The Coffee and the Houses: Vienna is littered in coffeehouses throughout the old city and even in the suburbs. Some of the famous include Café Bräunerhof. The café was a favorite of novelist Thomas Bernhard. The wrinkled old newspapers and dark interiors of Café Hawelka have long attracted travelers and locals. And the literati have enjoyed a good cup and conversation at the grand Café Central. On a recent trip to Vienna, I noticed that when it comes to ordering in these spaces, the waiter generally stands at your table without a menu, waiting for your order. You can quickly sound like you know what you are doing by ordering a brauner, black espresso served with cream.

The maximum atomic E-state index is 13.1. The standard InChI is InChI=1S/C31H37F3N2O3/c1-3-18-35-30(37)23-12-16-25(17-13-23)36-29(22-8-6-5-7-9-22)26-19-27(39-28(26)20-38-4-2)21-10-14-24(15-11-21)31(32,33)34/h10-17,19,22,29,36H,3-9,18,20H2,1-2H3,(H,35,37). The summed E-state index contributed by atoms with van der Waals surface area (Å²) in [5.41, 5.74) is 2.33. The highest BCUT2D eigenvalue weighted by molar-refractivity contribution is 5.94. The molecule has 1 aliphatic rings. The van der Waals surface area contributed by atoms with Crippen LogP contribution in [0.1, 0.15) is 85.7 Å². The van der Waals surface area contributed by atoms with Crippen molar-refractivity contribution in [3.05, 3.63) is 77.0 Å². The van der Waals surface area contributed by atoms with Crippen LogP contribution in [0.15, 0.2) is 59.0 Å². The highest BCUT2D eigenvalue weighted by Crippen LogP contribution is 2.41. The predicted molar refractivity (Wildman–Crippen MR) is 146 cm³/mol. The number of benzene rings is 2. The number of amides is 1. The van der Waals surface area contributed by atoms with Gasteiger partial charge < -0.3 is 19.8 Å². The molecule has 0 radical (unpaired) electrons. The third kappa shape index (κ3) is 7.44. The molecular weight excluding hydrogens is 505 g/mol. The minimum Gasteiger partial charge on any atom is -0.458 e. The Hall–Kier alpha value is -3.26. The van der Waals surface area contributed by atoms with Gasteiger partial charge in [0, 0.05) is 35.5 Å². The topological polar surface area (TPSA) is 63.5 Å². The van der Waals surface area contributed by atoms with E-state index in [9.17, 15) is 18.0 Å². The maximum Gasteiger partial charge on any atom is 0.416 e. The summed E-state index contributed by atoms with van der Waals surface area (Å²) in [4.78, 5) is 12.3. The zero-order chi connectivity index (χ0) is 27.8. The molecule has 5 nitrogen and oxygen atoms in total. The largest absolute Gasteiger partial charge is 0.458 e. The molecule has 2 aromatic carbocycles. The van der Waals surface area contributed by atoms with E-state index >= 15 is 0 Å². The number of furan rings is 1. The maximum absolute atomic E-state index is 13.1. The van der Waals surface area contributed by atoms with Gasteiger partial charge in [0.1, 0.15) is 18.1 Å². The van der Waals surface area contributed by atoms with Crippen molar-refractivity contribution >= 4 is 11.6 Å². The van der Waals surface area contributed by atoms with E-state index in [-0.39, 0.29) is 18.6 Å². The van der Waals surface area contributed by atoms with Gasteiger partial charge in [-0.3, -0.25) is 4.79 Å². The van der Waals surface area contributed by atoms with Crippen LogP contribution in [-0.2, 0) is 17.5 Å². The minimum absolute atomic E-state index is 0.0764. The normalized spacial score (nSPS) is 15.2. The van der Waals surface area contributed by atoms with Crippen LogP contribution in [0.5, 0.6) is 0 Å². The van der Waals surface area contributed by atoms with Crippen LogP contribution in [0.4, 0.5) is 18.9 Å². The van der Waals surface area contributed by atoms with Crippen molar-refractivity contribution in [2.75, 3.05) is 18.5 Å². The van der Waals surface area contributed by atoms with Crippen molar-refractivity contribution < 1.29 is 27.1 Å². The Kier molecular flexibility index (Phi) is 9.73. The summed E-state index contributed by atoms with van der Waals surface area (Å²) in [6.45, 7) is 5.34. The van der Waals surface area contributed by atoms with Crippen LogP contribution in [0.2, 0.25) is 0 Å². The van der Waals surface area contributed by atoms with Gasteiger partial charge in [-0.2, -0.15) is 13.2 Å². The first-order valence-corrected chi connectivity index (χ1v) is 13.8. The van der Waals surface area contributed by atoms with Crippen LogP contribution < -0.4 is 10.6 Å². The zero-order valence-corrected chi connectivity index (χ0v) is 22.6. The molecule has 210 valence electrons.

Don’t forget to ‘LIKE us’ on Facebook!
Get new posts delivered by email:
Top Travel Deals on RSS
In My Bag: Ann’s Timeless TreasureComments: 0Rating: 0 / 0
In this blog post series, I interview world travelers about objects that came home in their bags and what those objects mean to them. This week’s post features Ann Lonstein, a woman of the world and travel writer. You can read more of Ann’s work at everyjourneytraveled.wordpress.com or in her recent chapbook entitled Everything is a Journey....read more
Oops! How To Say You’re Sorry in 12 LanguagesComments: 0Rating: 0 / 0